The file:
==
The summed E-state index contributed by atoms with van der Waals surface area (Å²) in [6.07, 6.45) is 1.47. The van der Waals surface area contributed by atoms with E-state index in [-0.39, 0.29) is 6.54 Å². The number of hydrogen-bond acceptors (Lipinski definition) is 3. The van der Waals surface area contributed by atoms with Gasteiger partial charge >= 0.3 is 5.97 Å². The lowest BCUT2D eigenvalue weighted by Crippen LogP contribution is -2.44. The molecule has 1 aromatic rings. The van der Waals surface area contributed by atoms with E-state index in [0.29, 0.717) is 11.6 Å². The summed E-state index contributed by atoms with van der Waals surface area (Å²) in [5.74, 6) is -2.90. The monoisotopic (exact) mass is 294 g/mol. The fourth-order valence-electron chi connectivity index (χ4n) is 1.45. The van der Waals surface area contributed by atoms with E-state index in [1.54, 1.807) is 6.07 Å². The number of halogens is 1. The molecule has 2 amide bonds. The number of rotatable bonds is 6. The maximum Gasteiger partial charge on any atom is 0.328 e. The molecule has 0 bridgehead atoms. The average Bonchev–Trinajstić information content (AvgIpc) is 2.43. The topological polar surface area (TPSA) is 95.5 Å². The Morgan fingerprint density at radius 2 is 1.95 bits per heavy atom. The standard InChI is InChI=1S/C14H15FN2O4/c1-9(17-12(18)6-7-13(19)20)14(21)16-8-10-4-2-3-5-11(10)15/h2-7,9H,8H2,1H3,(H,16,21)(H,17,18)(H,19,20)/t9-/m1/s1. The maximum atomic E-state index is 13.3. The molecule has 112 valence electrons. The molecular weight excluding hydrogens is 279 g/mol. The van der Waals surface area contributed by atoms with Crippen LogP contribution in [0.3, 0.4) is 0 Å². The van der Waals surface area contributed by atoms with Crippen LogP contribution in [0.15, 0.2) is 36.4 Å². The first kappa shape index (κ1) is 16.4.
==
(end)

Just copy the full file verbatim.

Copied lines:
The summed E-state index contributed by atoms with van der Waals surface area (Å²) in [6.07, 6.45) is 1.47. The van der Waals surface area contributed by atoms with E-state index in [-0.39, 0.29) is 6.54 Å². The number of hydrogen-bond acceptors (Lipinski definition) is 3. The van der Waals surface area contributed by atoms with Gasteiger partial charge >= 0.3 is 5.97 Å². The lowest BCUT2D eigenvalue weighted by Crippen LogP contribution is -2.44. The molecule has 1 aromatic rings. The van der Waals surface area contributed by atoms with E-state index in [0.29, 0.717) is 11.6 Å². The summed E-state index contributed by atoms with van der Waals surface area (Å²) in [5.74, 6) is -2.90. The monoisotopic (exact) mass is 294 g/mol. The fourth-order valence-electron chi connectivity index (χ4n) is 1.45. The van der Waals surface area contributed by atoms with E-state index in [1.54, 1.807) is 6.07 Å². The number of halogens is 1. The molecule has 2 amide bonds. The number of rotatable bonds is 6. The maximum Gasteiger partial charge on any atom is 0.328 e. The molecule has 0 bridgehead atoms. The average Bonchev–Trinajstić information content (AvgIpc) is 2.43. The topological polar surface area (TPSA) is 95.5 Å². The Morgan fingerprint density at radius 2 is 1.95 bits per heavy atom. The standard InChI is InChI=1S/C14H15FN2O4/c1-9(17-12(18)6-7-13(19)20)14(21)16-8-10-4-2-3-5-11(10)15/h2-7,9H,8H2,1H3,(H,16,21)(H,17,18)(H,19,20)/t9-/m1/s1. The maximum atomic E-state index is 13.3. The molecule has 112 valence electrons. The molecular weight excluding hydrogens is 279 g/mol. The van der Waals surface area contributed by atoms with Crippen LogP contribution in [0.3, 0.4) is 0 Å². The van der Waals surface area contributed by atoms with Crippen LogP contribution in [0.15, 0.2) is 36.4 Å². The first kappa shape index (κ1) is 16.4.